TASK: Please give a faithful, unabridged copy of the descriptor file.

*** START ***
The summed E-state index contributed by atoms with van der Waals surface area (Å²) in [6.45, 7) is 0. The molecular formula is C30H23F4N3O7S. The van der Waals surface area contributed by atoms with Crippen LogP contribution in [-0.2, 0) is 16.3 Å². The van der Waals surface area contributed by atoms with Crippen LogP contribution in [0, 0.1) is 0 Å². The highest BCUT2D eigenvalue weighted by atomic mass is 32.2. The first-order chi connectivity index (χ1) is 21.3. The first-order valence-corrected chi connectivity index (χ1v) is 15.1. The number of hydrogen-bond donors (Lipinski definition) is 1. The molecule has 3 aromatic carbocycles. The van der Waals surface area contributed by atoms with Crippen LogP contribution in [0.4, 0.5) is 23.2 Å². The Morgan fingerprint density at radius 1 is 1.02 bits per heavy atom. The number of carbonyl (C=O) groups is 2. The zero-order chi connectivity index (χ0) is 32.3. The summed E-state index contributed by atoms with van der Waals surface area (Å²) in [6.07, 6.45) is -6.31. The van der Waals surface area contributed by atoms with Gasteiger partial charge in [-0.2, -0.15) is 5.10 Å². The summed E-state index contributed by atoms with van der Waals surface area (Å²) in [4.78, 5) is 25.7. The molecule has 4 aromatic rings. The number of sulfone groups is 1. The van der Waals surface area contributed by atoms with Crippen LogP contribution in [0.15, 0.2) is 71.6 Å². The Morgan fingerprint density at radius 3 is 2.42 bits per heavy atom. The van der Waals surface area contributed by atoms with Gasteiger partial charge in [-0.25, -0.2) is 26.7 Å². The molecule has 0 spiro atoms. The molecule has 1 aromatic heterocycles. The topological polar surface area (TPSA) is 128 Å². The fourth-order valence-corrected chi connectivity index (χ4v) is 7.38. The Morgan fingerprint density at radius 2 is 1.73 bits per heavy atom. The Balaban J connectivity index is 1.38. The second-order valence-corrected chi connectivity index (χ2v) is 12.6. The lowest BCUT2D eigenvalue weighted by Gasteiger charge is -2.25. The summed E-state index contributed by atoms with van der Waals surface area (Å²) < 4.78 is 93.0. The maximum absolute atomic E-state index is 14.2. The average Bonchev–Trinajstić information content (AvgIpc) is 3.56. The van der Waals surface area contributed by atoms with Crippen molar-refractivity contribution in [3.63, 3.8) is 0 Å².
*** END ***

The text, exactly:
The summed E-state index contributed by atoms with van der Waals surface area (Å²) in [6.45, 7) is 0. The molecular formula is C30H23F4N3O7S. The van der Waals surface area contributed by atoms with Crippen LogP contribution in [-0.2, 0) is 16.3 Å². The van der Waals surface area contributed by atoms with Crippen LogP contribution in [0, 0.1) is 0 Å². The highest BCUT2D eigenvalue weighted by atomic mass is 32.2. The first-order chi connectivity index (χ1) is 21.3. The first-order valence-corrected chi connectivity index (χ1v) is 15.1. The number of hydrogen-bond donors (Lipinski definition) is 1. The molecule has 3 aromatic carbocycles. The van der Waals surface area contributed by atoms with Crippen LogP contribution in [0.4, 0.5) is 23.2 Å². The Morgan fingerprint density at radius 1 is 1.02 bits per heavy atom. The number of carbonyl (C=O) groups is 2. The zero-order chi connectivity index (χ0) is 32.3. The summed E-state index contributed by atoms with van der Waals surface area (Å²) in [6.07, 6.45) is -6.31. The van der Waals surface area contributed by atoms with Gasteiger partial charge in [-0.2, -0.15) is 5.10 Å². The summed E-state index contributed by atoms with van der Waals surface area (Å²) in [4.78, 5) is 25.7. The molecule has 4 aromatic rings. The number of sulfone groups is 1. The van der Waals surface area contributed by atoms with Crippen LogP contribution in [0.15, 0.2) is 71.6 Å². The Morgan fingerprint density at radius 3 is 2.42 bits per heavy atom. The van der Waals surface area contributed by atoms with Gasteiger partial charge in [-0.25, -0.2) is 26.7 Å². The molecule has 0 spiro atoms. The molecule has 1 aromatic heterocycles. The topological polar surface area (TPSA) is 128 Å². The fourth-order valence-corrected chi connectivity index (χ4v) is 7.38. The Morgan fingerprint density at radius 2 is 1.73 bits per heavy atom. The Balaban J connectivity index is 1.38. The second-order valence-corrected chi connectivity index (χ2v) is 12.6. The lowest BCUT2D eigenvalue weighted by Gasteiger charge is -2.25. The summed E-state index contributed by atoms with van der Waals surface area (Å²) < 4.78 is 93.0. The maximum absolute atomic E-state index is 14.2. The average Bonchev–Trinajstić information content (AvgIpc) is 3.56. The van der Waals surface area contributed by atoms with Crippen molar-refractivity contribution in [3.63, 3.8) is 0 Å².